My Ex From Hell is more like the fan fiction-esque book from hell. This won't push the YA boundaries, but leans towards the tween/teen category. HonesMy Ex From Hell is more like the fan fiction-esque book from hell. This won't push the YA boundaries, but leans towards the tween/teen category. Honestly, all you have to do is read the synopsis and you'll get a good understanding of what's to come. The sarcasm, geek teen talk and over-the-top humorist approach is splattered all over the back cover. If you think, "Hey, this totally relates to my inner high-schooler," and can't wait to read more of the same for the next 272 pages, then snag this one and do the Harlem Shuffle all the way to the checkout.
It's no little secret that I'm a big fan of sarcasm. I think it has a place, time and most importantly, a delivery. It can't be used on every page and in every situation, unless you're a cynical bore. I believe when using clever comic relief it needs to be carefully timed for optimal punch. In this story, there is comic vomit, so much so, that nothing can be taken seriously, which greatly reduces character credibility and the potential for an actual meaningful story.
Then...sigh...here comes the easy, cookie cutter plot. Take the basic Harry Potter set up, change the gender of the characters and insert a different magical, mythological world and PRESTO! you've got another boarding school magical adventure, year one. Instead of teachers, it's guidance counselors turning into bad guy creatures. Missing students need to be saved and conveniently, the teen heroes live at an isolated boarding school that is protected from harm (sort of).
Due to the writing style, absurd amount of comic saturation and teen ridiculousness, I felt this book was more fan fiction than novel. In the current form, it'd work better as a running blog story. If you like fan fiction, you might enjoy this book. However, I was less than impressed....more
3.5 stars If you read the synopsis for this book at Goodreads (it is different at Netgalley), you'll notice it is a lot longer and pretty much reveals3.5 stars If you read the synopsis for this book at Goodreads (it is different at Netgalley), you'll notice it is a lot longer and pretty much reveals a great deal of the story. I decided to clip and snip it. I'm hoping the final released copy will be shaped up into something more eye-catching. I'm not a fan of the long-winded, detailed back cover. I suppose some readers enjoy this, but in my opinion, it gives too much away. Honestly, after reading the cliff notes, why bother to read the book? So, I did a little editing to give you a taste.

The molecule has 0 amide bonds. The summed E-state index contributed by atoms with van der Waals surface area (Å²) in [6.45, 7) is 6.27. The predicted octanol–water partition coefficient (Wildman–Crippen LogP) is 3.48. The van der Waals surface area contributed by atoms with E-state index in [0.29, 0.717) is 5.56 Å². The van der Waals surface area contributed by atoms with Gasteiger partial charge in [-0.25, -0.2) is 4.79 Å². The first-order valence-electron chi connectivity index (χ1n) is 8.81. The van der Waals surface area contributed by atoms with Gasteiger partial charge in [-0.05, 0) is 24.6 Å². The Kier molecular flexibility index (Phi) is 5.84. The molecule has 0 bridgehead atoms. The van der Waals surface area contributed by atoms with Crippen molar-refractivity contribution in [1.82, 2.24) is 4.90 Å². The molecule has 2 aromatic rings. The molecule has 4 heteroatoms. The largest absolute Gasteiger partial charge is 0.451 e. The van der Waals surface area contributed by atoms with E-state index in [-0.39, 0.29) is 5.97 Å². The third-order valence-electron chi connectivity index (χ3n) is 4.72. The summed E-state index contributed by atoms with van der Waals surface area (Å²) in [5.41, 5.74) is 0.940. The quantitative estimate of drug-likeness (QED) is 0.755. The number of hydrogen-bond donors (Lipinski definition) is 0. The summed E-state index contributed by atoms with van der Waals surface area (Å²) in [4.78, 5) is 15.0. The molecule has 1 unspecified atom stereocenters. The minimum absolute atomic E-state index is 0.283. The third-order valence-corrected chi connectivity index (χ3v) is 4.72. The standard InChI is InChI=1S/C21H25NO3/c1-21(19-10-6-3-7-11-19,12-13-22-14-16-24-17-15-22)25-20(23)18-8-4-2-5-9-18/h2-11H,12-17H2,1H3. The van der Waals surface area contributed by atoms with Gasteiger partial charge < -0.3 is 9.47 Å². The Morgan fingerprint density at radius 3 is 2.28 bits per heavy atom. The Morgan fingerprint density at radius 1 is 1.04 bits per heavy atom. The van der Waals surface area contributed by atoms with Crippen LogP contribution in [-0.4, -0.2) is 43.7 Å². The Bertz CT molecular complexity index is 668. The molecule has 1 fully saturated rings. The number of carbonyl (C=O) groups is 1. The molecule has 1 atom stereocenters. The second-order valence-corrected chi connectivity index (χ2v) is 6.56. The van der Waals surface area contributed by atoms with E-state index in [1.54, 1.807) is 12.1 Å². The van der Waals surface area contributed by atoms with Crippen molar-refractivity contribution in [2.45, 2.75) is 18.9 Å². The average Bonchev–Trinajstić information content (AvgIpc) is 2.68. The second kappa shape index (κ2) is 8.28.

Putting that aside, Unhallowed Ground by Gillian White is a tale that creeps along climaxing in horror. The chills are slow-growing and the eeriness builds over the pages. The cast is packed full of weird English people that all seem like probable suspects. However, this is a predictable misdirect and any experienced mystery/horror reader will pick up on it immediately. Likely, you won't figure out the culprit until the end simply because you're never introduced or given the opportunity to put them on the list. The person is unknown not only to the main character, but also the reader. Withholding is a tactic, and it isn't too bad in this case, but the reveal and sudden ending happens so quickly that it might be a bit hard to digest. Considering the tension and attentive detailing throughout the entire book, I was somewhat flustered when the final curtain dropped.
Thematically, there is a lot going on including: abuse, loyalty, love, lifestyle, friendship etc. The psychological character development is outstanding. Setting detail and tension building are excellently crafted. My only gripe is the whodunnit twist and final outcome. To make this story truly great, Unhallowed Ground needed to drop a line and tie in the hook better for a more powerful and thematically relevant ending. Otherwise, why do all the work during the set up if it's just going to turn into a plot driven action at the end?
The cast of oddballs are all provided with background for their traits and behaviors, which are readily revealed throughout the story. Well, all except for two, and they just happen to be the trigger and suspect. Their weirdness and relationship with the surroundings and people involved crave a more defined reasoning for cause and effect if understanding and/or sympathy is to be achieved....more
Clair de Lune focuses on the innocence of a pre-war generation, both locally, globally and socially. There is a longing for what was, and a dread of wClair de Lune focuses on the innocence of a pre-war generation, both locally, globally and socially. There is a longing for what was, and a dread of what is to come -- the inevitable change. It also dips into the realm of boundaries not just separated by age, but influenced by position, power, gender and career. Although Allen is close in age with her students, she struggles with her new position at the university and the proper student-teacher relationship. What's relevant is how it might play out today. Are her actions scandalous or more harmless given her age? What trumps proper behavior, age or paycheck?
Where it falls short for me is that given the philosophical struggles and controversial implications, the story does not seize the potential moments to really punch the points. This is more of a going through the daily motions with little resolution or heighten tension. Sure, there are parts where we get a tremor of trouble, but they are not pushed to the limit and held to really create the effect I was hungry for.
Then, the biggest disappointment of all comes at the end. The ending or rather where the story just stops occurs! Did anyone else feel this way? It just ended with a slight shoulder shrug and an oh well, that was kinda fun feeling. I suppose this lends toward the Bohemian effect that the author was trying to instill in the book, along with the attitudes of the characters, but I found it abrupt and unsatisfying. I literally turned the page and said (out loud), "That's it!?" I don't like putting down a book with the thought that I just wasted my time, but admittedly, the thought crossed my mind after finishing Clair de Lune. Overall impression: A tepid cup of Earl Gray tea...more